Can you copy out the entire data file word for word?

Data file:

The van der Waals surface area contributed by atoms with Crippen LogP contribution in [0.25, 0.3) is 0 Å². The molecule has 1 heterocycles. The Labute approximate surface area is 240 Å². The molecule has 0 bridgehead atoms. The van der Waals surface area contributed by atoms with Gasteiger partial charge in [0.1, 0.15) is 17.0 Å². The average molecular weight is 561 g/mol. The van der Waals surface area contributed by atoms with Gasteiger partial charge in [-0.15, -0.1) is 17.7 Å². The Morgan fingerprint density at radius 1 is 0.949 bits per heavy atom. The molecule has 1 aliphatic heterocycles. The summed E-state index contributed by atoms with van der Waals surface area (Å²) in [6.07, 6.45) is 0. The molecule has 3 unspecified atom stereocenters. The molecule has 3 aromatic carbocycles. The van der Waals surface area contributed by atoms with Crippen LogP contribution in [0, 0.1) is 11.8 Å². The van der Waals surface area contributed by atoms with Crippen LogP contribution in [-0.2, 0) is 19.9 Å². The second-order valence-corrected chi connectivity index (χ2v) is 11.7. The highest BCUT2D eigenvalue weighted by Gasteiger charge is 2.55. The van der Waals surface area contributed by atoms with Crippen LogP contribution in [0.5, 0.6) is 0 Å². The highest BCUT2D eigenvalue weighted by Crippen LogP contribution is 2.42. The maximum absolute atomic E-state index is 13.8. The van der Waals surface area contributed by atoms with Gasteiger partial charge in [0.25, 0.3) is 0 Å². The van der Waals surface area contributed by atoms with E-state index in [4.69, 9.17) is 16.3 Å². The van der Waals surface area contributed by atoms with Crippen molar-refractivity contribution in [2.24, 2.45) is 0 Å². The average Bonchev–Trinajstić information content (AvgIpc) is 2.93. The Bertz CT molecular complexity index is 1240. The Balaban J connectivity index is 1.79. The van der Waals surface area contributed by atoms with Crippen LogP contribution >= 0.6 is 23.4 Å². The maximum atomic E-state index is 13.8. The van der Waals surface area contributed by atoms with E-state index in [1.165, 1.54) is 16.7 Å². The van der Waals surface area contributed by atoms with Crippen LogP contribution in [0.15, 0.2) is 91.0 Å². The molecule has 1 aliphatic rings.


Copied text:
The van der Waals surface area contributed by atoms with Crippen LogP contribution in [0.25, 0.3) is 0 Å². The molecule has 1 heterocycles. The Labute approximate surface area is 240 Å². The molecule has 0 bridgehead atoms. The van der Waals surface area contributed by atoms with Gasteiger partial charge in [0.1, 0.15) is 17.0 Å². The average molecular weight is 561 g/mol. The van der Waals surface area contributed by atoms with Gasteiger partial charge in [-0.15, -0.1) is 17.7 Å². The Morgan fingerprint density at radius 1 is 0.949 bits per heavy atom. The molecule has 1 aliphatic heterocycles. The summed E-state index contributed by atoms with van der Waals surface area (Å²) in [6.07, 6.45) is 0. The molecule has 3 unspecified atom stereocenters. The molecule has 3 aromatic carbocycles. The van der Waals surface area contributed by atoms with Crippen LogP contribution in [0, 0.1) is 11.8 Å². The van der Waals surface area contributed by atoms with Crippen LogP contribution in [-0.2, 0) is 19.9 Å². The second-order valence-corrected chi connectivity index (χ2v) is 11.7. The highest BCUT2D eigenvalue weighted by Gasteiger charge is 2.55. The van der Waals surface area contributed by atoms with Crippen LogP contribution in [0.5, 0.6) is 0 Å². The highest BCUT2D eigenvalue weighted by Crippen LogP contribution is 2.42. The maximum absolute atomic E-state index is 13.8. The van der Waals surface area contributed by atoms with Gasteiger partial charge in [0.25, 0.3) is 0 Å². The van der Waals surface area contributed by atoms with E-state index in [4.69, 9.17) is 16.3 Å². The van der Waals surface area contributed by atoms with Crippen molar-refractivity contribution in [2.24, 2.45) is 0 Å². The average Bonchev–Trinajstić information content (AvgIpc) is 2.93. The Bertz CT molecular complexity index is 1240. The Balaban J connectivity index is 1.79. The van der Waals surface area contributed by atoms with Crippen LogP contribution >= 0.6 is 23.4 Å². The maximum atomic E-state index is 13.8. The van der Waals surface area contributed by atoms with E-state index in [1.165, 1.54) is 16.7 Å². The van der Waals surface area contributed by atoms with Crippen LogP contribution in [0.15, 0.2) is 91.0 Å². The molecule has 1 aliphatic rings.